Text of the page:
Let’s eco-organise

If we are to act ahead of the new regulatory obligations due to be introduced in 2025, we need to act now on setting up the eco-organisations that will put in place the recycling channels needed for industrial and commercial packaging. It is clear that a permanent an ongoing process of dialogue with these organisations is an essential part of working together to build the industry sectors of tomorrow. At Agriplas, we’re also consulting on the introduction of closed loop recycling solutions. These would allow us to maintain control of the end-of-life plastic material we recover from our customers’ customers, so that we can extract maximum benefit from it, and ensure that it does not end up in sorting facilities and become degraded as a result of being mixed with other materials.

This is very much the direction of travel: packaging manufacturers will be required to incorporate as many recycled raw materials as possible into their products. So the more efficient we can make these recycling loops, the closer we will get towards a production system fed entirely by recycled materials. That said, a number of technological, regulatory and financial issues raise questions around the resources that need to be implemented to succeed in such a challenge. The plastics industry has set itself the ambition of becoming the driving force behind recycling and the circular economy in France. But does it have the resources to do so? As a manufacturer of HDPE-based industrial packaging, we see three key priorities.

The first of these involves putting more effort into innovative solutions that improve the recycling of plastics. In this context, we believe the emphasis should be on research into gaining better control over the effect of chemical migration from packaging to contents, and vice-versa. It would also be important to support upscaling the mechanical recycling process required for between 30% and 40% of the plastics used to make packaging. In practical terms, greater technological efficiency would result in a better grade of output pellet and shorten the loop required to reuse the material. It is though essential to explore other alternatives at the same time, one being the potential benefits of chemical recycling, and the other being bioplastics.

Then there’s the determination to ensure the ability of recycled raw materials to compete effectively in the marketplace, and the efficiency of recycling channels. The first essential step is to decouple the recycled raw material prices from the oil price. As things stand today, the price of new oil-based raw material is lower than that of recycled raw material, which limits the growth and profitability of the recycling industries. The second priority is to make recycling channels more transparent and more efficient. Since exports of plastic waste to China ceased in 2017, the industry has had to work hard on gaining better control of central storage facilities and boosting processing capacities.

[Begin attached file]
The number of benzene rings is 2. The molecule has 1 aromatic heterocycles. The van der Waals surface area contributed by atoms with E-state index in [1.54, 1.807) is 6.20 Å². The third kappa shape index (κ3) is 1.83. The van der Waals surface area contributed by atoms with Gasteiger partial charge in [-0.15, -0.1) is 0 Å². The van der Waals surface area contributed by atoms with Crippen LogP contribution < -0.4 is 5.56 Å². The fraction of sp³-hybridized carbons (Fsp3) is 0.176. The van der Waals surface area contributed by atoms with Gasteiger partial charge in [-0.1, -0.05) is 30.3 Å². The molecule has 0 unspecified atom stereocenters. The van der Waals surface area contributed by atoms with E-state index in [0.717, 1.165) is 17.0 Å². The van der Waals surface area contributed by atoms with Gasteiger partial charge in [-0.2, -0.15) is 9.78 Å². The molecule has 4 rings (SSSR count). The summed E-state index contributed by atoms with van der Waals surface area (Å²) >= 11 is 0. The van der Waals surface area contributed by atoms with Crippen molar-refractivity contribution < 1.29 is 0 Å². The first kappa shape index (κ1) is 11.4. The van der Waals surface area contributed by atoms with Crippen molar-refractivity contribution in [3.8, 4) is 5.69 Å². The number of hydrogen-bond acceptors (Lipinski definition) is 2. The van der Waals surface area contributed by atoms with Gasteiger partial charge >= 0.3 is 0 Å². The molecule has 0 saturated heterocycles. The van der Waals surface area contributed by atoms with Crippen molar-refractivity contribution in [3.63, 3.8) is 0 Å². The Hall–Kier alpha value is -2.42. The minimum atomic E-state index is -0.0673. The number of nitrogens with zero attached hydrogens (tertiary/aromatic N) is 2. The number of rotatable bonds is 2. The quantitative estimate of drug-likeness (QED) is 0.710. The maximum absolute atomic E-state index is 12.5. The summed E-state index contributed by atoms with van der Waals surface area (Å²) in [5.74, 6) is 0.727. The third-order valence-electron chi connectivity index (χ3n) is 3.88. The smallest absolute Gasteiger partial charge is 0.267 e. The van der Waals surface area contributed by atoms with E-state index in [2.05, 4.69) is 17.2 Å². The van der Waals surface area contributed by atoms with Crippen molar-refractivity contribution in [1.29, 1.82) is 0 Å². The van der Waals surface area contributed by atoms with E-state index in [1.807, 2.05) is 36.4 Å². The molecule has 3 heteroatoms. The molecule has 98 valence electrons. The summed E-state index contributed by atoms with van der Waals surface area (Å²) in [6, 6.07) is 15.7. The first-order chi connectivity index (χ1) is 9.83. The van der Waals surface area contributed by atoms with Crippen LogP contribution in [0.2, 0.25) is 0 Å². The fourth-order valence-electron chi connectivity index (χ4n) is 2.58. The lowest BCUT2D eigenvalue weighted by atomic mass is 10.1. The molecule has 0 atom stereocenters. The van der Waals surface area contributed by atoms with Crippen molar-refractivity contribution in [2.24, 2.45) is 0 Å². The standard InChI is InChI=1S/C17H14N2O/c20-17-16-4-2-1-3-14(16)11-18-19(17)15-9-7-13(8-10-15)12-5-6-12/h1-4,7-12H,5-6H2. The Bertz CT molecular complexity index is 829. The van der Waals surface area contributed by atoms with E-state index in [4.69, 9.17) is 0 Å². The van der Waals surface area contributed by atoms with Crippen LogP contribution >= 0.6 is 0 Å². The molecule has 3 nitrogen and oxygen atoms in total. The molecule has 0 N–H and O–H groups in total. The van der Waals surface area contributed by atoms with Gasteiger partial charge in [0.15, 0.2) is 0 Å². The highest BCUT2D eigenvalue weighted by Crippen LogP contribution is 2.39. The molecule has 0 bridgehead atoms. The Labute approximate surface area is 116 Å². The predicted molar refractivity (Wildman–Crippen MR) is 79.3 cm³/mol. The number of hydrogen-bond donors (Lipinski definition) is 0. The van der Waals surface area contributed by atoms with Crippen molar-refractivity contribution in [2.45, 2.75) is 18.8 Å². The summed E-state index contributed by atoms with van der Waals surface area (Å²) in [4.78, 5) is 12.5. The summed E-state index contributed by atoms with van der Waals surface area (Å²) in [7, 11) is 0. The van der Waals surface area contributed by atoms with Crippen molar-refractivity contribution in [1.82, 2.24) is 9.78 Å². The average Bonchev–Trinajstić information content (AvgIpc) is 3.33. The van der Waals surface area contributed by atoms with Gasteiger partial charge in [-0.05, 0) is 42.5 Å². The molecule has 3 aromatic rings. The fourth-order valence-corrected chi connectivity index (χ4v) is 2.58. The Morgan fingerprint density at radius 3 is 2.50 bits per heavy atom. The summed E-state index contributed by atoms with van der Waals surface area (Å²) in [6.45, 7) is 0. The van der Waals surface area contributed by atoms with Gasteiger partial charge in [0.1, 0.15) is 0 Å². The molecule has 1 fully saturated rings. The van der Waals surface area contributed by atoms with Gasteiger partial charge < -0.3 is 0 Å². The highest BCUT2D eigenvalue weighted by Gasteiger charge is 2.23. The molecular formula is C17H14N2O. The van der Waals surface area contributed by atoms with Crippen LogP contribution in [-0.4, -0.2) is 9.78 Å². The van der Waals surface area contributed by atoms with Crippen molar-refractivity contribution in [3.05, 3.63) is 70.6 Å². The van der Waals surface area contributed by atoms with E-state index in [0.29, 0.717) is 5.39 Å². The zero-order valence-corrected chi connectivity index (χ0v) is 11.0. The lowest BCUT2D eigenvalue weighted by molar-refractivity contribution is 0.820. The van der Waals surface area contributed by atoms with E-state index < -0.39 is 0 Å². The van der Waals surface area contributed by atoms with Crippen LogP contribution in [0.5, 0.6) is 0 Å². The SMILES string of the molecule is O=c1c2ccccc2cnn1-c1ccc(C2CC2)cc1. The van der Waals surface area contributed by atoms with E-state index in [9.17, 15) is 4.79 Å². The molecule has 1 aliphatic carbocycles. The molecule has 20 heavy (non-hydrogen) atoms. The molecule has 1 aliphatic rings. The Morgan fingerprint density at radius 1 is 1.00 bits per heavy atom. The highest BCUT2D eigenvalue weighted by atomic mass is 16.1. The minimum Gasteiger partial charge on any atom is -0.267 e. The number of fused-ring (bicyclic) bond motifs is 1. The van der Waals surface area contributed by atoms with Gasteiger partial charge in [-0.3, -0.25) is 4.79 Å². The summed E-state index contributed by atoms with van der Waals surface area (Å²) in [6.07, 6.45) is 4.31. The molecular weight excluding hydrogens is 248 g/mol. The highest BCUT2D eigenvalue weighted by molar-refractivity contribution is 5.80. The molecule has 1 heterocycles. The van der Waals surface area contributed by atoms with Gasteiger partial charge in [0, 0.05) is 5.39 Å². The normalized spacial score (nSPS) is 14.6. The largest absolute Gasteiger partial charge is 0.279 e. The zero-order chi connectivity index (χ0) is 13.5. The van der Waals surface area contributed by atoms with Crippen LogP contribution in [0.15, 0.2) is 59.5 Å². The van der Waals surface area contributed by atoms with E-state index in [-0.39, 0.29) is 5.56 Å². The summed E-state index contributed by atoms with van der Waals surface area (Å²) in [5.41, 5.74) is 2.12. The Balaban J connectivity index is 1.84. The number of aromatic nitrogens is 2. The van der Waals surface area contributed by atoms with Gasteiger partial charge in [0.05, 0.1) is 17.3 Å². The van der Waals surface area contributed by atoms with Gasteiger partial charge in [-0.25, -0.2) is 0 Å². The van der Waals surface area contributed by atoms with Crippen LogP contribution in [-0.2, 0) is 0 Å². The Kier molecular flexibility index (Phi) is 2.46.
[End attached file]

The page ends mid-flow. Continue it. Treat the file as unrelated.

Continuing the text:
The third and final priority is to remove all the administrative and regulatory obstacles that currently impede manufacturers and recyclers. The industry would very much welcome a relaxation of the obligation to test packaging containing recycled raw materials and batches of recycled raw materials, given that the quality of the latter is much more consistent than was the case just a few years ago. Similarly, a change in regulations to enable the approval of recycled packaging for the transport of hazardous goods would open the door to solutions other than the new plastic containers that currently dominate this market.

A virtuous circle

Making the transition from a linear economy to a circular economy involves every stakeholder in the value chain, from plastics and packaging manufacturers, their customers and public authorities to end-user consumers. If it is to achieve this Copernican revolution and become a major force in the ongoing transformation, our industry must reinvent itself. Everyone at every level will have to make adjustments and redesign their business, production lines and/or purchasing criteria. Hence the importance of talking to each other and including as many stakeholders as possible in the loop to coordinate our efforts and ensure that the transition of the plastics industry to the principles of the circular economy leads us all into a virtuous circle.